HUNTSVILLE, Ala. — On Earth Day, two non-profit groups in Huntsville teamed up to create a more sustainable and affordable way to grow veggies.
CASA of Madison County, and Mycelium launched a robotic garden plot.
"The cool part is that is the very first step in a pilot project to sort of decentralize food production," says Mycelium Executive Director, Dan Meisner.
This automated "FarmBot1" is changing the game in providing veggies to homebound seniors and low-income families. It's the first and only FarmBot in Huntsville.
The creators of the project, Mycelium, say it was needed following the pandemic.
"Lockdowns happen and there were a lot of people worried about people touching their food. There was a lot of food scarcity issues last year that we saw, and we thought that this was a good way to kind of address some of those problems and sort of build out a more resilient food system," says Meisner.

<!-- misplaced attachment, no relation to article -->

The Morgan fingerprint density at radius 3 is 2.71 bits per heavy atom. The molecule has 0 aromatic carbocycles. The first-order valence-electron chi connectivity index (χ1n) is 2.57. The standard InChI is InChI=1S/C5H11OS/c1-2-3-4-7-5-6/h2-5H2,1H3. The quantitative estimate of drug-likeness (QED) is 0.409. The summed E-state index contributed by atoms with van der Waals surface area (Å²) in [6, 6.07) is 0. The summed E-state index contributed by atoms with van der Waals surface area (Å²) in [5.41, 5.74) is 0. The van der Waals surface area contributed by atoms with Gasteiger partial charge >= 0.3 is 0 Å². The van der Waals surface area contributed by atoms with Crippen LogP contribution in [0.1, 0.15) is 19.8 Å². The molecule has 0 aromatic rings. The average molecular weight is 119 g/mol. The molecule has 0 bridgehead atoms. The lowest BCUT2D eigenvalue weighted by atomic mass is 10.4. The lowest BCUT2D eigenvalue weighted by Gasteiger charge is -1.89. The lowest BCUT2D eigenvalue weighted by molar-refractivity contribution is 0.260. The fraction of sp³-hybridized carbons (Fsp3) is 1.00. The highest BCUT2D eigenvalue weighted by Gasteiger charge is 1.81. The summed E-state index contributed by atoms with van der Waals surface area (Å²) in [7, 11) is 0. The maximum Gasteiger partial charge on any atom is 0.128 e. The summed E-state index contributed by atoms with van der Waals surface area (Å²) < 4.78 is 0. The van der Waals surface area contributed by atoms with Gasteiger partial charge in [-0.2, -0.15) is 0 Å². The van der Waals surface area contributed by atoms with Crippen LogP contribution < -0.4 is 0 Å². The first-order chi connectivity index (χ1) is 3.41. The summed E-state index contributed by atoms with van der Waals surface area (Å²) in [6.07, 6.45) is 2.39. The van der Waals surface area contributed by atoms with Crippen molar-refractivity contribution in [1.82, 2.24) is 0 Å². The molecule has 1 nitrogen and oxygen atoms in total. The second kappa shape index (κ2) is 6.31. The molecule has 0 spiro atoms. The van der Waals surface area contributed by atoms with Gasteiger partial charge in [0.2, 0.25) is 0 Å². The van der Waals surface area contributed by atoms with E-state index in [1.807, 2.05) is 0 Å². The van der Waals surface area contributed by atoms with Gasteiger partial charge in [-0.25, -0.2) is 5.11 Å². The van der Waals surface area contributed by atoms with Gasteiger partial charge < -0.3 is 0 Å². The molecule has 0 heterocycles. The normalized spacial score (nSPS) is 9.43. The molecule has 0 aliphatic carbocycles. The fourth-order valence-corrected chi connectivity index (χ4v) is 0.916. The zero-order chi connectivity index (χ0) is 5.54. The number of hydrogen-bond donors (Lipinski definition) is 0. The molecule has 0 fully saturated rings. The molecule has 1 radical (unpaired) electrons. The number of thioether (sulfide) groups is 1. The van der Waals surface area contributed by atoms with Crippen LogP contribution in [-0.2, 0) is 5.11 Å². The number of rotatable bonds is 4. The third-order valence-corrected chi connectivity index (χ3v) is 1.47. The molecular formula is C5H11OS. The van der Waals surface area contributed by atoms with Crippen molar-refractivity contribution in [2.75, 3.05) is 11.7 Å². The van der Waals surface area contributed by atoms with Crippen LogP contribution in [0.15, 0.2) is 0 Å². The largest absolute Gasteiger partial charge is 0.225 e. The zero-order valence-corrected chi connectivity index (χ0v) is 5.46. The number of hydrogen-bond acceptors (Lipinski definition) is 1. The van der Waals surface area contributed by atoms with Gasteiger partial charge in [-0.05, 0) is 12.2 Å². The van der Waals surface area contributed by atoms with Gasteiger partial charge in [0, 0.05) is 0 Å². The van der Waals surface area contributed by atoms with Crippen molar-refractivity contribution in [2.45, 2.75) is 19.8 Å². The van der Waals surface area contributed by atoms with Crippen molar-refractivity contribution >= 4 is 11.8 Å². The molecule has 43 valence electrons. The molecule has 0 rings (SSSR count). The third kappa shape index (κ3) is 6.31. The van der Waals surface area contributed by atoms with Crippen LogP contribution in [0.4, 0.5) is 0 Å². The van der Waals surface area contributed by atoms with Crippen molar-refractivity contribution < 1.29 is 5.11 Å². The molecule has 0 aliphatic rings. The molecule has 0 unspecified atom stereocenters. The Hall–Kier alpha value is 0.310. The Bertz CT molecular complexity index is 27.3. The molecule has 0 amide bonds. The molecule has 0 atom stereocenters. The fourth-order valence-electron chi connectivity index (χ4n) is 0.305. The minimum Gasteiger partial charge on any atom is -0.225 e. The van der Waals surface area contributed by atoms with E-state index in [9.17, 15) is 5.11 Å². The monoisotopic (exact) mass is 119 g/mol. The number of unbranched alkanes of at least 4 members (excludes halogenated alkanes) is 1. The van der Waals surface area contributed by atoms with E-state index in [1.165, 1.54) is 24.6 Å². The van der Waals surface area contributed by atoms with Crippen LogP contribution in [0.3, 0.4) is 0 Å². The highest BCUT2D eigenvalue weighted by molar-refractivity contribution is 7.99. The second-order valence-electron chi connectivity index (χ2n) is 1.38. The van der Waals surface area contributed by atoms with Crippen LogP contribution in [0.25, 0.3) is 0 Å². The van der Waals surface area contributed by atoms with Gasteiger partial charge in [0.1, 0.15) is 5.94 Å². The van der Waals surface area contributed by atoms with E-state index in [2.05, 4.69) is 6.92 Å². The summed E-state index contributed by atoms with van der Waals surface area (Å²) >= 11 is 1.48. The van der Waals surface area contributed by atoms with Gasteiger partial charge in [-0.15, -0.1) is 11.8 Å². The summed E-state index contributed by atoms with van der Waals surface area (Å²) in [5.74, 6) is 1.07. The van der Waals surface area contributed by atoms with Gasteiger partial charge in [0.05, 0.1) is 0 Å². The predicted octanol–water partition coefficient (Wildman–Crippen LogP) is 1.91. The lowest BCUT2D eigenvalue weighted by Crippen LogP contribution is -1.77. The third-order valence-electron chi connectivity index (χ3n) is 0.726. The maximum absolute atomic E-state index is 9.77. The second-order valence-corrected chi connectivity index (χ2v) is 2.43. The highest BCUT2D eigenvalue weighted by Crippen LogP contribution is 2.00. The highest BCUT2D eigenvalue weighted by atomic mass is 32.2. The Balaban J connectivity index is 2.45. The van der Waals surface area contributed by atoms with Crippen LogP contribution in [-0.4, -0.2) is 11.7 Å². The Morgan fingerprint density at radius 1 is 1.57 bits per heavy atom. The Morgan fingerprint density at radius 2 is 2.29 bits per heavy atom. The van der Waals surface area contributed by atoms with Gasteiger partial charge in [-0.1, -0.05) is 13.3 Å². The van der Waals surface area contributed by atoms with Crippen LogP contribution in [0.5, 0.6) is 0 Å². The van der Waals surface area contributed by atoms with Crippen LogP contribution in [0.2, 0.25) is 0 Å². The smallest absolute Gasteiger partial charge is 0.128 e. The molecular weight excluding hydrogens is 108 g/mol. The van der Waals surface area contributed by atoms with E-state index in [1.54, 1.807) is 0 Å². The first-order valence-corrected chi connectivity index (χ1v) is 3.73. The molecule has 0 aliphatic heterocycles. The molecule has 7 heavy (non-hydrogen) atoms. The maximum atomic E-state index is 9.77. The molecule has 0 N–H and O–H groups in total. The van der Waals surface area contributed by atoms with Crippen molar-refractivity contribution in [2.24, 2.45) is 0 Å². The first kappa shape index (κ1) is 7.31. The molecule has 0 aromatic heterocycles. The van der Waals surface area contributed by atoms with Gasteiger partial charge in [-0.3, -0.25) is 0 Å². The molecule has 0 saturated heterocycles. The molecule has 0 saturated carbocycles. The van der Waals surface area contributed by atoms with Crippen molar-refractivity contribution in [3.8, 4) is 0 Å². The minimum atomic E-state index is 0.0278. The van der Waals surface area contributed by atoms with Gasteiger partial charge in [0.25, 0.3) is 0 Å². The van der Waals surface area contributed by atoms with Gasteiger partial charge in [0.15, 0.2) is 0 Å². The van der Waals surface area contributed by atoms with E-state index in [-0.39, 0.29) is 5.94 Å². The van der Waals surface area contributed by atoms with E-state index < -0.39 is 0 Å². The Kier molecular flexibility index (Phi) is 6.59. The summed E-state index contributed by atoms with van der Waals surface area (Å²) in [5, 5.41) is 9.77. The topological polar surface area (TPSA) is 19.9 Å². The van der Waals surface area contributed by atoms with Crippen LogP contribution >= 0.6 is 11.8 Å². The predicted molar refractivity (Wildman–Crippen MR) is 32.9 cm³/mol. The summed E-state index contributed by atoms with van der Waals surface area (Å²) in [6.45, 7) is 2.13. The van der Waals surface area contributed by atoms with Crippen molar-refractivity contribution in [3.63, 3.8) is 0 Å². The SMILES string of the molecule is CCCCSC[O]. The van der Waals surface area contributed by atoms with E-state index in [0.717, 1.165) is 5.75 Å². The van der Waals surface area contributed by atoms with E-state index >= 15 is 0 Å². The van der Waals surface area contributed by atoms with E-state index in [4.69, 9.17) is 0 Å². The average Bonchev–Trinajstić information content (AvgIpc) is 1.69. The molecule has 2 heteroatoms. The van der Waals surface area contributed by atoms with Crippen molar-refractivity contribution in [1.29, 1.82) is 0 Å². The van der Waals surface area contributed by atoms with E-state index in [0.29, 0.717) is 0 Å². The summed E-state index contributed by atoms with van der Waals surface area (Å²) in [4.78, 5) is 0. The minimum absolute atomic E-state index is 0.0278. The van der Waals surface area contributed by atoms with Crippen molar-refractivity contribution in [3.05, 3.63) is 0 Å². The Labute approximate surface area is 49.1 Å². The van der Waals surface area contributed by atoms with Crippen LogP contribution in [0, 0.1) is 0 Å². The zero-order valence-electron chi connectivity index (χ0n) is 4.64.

The WiFi-controlled FarmBot is capable of watering, weeding a raising a bed. Creators say the robot is weatherproof and has a built-in camera to monitor the garden.
CASA of Madison County leaders say they've come a long way since they first started.
"I'm really excited to say that this is probably a big step for us in our garden. Our garden has functioning since 1988. Our first plot was off Old Madison Pike," says CASA of Madison County, Executive Director, Ann Anderson.
Some of the veggies this robotics garden will grow includes leafy greens; such as lettuce, kale, and spinach along with root vegetables.
"The first one is to build a second one," says Meisner.
Leaders say the ultimate goal is to create a delivery network of these robotic gardens to exchange food between each other. You and a neighbor can actually buy one!
"It means that one of these can be in your backyard, growing food for you, but also selling some food to your neighbor," says Meisner.
To purchase a FarmBot, visit Farm.bot.